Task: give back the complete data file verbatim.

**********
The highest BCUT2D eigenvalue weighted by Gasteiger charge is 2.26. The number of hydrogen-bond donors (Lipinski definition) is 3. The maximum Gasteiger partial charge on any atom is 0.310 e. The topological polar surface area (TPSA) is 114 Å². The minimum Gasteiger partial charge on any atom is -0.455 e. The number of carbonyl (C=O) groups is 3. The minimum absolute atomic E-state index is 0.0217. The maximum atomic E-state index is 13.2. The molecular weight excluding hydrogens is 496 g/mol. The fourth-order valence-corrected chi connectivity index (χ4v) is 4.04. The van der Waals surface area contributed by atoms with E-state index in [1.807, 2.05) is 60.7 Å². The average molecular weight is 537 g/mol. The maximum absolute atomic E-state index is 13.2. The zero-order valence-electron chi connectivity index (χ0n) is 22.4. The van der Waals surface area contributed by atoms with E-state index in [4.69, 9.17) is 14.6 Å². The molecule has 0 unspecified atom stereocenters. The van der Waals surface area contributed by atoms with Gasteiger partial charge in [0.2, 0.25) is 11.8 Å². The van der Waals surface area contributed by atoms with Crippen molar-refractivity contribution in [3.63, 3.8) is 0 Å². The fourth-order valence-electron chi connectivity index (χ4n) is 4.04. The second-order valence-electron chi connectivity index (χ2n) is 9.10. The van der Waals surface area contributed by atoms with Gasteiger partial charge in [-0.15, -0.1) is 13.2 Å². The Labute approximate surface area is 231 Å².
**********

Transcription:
The highest BCUT2D eigenvalue weighted by Gasteiger charge is 2.26. The number of hydrogen-bond donors (Lipinski definition) is 3. The maximum Gasteiger partial charge on any atom is 0.310 e. The topological polar surface area (TPSA) is 114 Å². The minimum Gasteiger partial charge on any atom is -0.455 e. The number of carbonyl (C=O) groups is 3. The minimum absolute atomic E-state index is 0.0217. The maximum atomic E-state index is 13.2. The molecular weight excluding hydrogens is 496 g/mol. The fourth-order valence-corrected chi connectivity index (χ4v) is 4.04. The van der Waals surface area contributed by atoms with E-state index in [1.807, 2.05) is 60.7 Å². The average molecular weight is 537 g/mol. The maximum absolute atomic E-state index is 13.2. The zero-order valence-electron chi connectivity index (χ0n) is 22.4. The van der Waals surface area contributed by atoms with E-state index in [4.69, 9.17) is 14.6 Å². The molecule has 0 unspecified atom stereocenters. The van der Waals surface area contributed by atoms with Gasteiger partial charge in [0.2, 0.25) is 11.8 Å². The van der Waals surface area contributed by atoms with Crippen molar-refractivity contribution in [3.63, 3.8) is 0 Å². The fourth-order valence-electron chi connectivity index (χ4n) is 4.04. The second-order valence-electron chi connectivity index (χ2n) is 9.10. The van der Waals surface area contributed by atoms with Gasteiger partial charge in [-0.15, -0.1) is 13.2 Å². The Labute approximate surface area is 231 Å².